FALMOUTH RFC head coach Graham Whitmore says it is good to have certainty after the Rugby Football Union announced the final league tables for the 2019/20 season.

With all rugby suspended on March 16 amid the coronavirus pandemic, the RFU announced the end to the season on March 20, before publishing the final tables on Friday.

The RFU revealed that it had used a best playing record formula to decide final positions, which is heavily based on a points-per-game method for matches played prior to the suspension.

The decision to use that method means that the Eagles, who were in a six-way fight to avoid relegation from Western Counties West, have avoided the drop down to Cornwall/Devon at the expense of Saltash and Cullompton.

“They had to do something that was going to be consistent across all leagues in the country and I’m sure that individual clubs will be either delighted on promotion or upset about relegations and such, but the important thing was we’ve got certainty now as to the situation,” Whitmore said.

“It was always going to be a very difficult situation to make those final placements but you’ve just got to get on now and look forward.”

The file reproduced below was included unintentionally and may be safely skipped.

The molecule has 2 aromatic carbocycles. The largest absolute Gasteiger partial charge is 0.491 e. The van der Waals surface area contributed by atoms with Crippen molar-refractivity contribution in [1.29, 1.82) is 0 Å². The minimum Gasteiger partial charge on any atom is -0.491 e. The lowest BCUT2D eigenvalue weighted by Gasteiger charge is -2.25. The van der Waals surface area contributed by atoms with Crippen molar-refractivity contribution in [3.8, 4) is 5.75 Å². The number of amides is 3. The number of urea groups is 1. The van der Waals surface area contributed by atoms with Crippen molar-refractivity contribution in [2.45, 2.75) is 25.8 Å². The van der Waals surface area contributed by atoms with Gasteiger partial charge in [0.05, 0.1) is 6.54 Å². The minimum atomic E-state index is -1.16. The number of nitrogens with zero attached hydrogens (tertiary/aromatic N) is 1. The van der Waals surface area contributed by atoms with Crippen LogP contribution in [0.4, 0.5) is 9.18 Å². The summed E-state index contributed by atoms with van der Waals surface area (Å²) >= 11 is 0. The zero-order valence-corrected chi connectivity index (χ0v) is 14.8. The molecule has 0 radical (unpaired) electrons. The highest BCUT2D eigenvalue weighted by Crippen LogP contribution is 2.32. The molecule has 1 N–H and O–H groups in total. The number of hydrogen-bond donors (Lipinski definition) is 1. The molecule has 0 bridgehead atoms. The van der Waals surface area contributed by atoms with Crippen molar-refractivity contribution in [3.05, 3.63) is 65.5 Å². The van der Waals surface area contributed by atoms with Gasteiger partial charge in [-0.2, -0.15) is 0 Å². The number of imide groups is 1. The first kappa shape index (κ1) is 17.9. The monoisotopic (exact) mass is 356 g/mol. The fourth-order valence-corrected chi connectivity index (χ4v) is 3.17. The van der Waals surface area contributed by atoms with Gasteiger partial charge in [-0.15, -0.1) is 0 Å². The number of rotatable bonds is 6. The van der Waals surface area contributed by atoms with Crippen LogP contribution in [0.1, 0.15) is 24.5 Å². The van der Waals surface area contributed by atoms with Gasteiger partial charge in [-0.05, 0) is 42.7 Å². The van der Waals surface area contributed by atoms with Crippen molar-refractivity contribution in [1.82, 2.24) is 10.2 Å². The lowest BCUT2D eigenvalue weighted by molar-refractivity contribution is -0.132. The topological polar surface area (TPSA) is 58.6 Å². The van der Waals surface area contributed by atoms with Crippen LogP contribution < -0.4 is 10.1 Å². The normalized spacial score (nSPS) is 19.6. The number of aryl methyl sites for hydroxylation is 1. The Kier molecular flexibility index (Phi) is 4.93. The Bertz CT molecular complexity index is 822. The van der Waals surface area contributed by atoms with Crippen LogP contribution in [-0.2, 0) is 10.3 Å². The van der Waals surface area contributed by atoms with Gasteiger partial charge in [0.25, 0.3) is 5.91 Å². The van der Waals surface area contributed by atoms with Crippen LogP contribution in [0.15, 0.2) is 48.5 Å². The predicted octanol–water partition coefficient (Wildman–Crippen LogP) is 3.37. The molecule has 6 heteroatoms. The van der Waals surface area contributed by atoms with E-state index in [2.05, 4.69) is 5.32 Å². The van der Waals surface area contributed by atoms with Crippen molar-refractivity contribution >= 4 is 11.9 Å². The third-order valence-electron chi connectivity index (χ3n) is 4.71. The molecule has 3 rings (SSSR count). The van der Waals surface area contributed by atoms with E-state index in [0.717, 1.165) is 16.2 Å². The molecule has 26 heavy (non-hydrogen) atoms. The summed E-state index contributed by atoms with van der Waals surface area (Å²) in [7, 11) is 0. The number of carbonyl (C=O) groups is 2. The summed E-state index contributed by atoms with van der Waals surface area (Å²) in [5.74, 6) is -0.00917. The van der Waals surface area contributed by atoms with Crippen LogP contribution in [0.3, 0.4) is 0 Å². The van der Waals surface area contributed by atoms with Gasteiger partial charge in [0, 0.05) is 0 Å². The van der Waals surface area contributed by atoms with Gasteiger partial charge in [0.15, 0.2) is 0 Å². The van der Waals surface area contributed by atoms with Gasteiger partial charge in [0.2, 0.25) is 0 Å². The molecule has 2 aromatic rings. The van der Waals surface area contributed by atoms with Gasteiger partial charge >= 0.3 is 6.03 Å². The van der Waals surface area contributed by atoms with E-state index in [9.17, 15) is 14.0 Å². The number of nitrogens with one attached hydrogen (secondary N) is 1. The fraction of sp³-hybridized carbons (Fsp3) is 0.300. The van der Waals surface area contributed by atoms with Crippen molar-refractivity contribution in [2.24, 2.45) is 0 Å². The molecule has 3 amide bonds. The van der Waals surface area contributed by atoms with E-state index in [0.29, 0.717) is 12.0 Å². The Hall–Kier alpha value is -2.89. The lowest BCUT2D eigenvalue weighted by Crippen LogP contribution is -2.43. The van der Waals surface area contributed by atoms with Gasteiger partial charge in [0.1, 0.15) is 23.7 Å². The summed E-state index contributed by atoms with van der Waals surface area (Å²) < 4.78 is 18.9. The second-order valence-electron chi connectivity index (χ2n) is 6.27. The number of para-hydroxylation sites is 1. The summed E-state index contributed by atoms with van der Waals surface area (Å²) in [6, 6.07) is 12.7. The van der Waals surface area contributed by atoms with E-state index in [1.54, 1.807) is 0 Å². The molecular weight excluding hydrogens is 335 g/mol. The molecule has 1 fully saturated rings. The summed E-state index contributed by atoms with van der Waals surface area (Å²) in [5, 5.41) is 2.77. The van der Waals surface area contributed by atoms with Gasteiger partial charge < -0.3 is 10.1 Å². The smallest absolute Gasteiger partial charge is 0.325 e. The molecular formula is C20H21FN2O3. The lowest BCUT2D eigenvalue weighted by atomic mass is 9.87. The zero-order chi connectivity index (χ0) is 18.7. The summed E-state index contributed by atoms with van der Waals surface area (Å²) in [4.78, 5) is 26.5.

Truro will add an extra local flavour to Western Counties West next season, joining Falmouth and Penryn in the division after being crowned champions of Cornwall/Devon.

But with St Austell claiming second spot and promotion to South West 1 West, coupled with Saltash’s relegation to Cornwall/Devon, it means the Eagles will have one less Cornish side to face next season.

Whitmore said: “Congratulations to St Austell and it also means that we have one less Cornish game to play alongside Saltash, and those two teams going out of the league means a little bit more travelling for us all and fewer local derbies, but it’s great that Truro are back in and well deserved to them as well.”

The confirmation of final placings means that most teams now know which division they will be competing in next season, but having no idea when the new season may begin will make it difficult to properly plan ahead.

Whitmore also feels that this uncertainty around when players can come back to train and socalise with their team-mates may have a negative effort both physically and mentally.

He said: “The socialisation aspect is such an important part of the game of rugby and I think mental wellbeing support of the players, as well as the physical conditioning, is going to be important over the next few months.”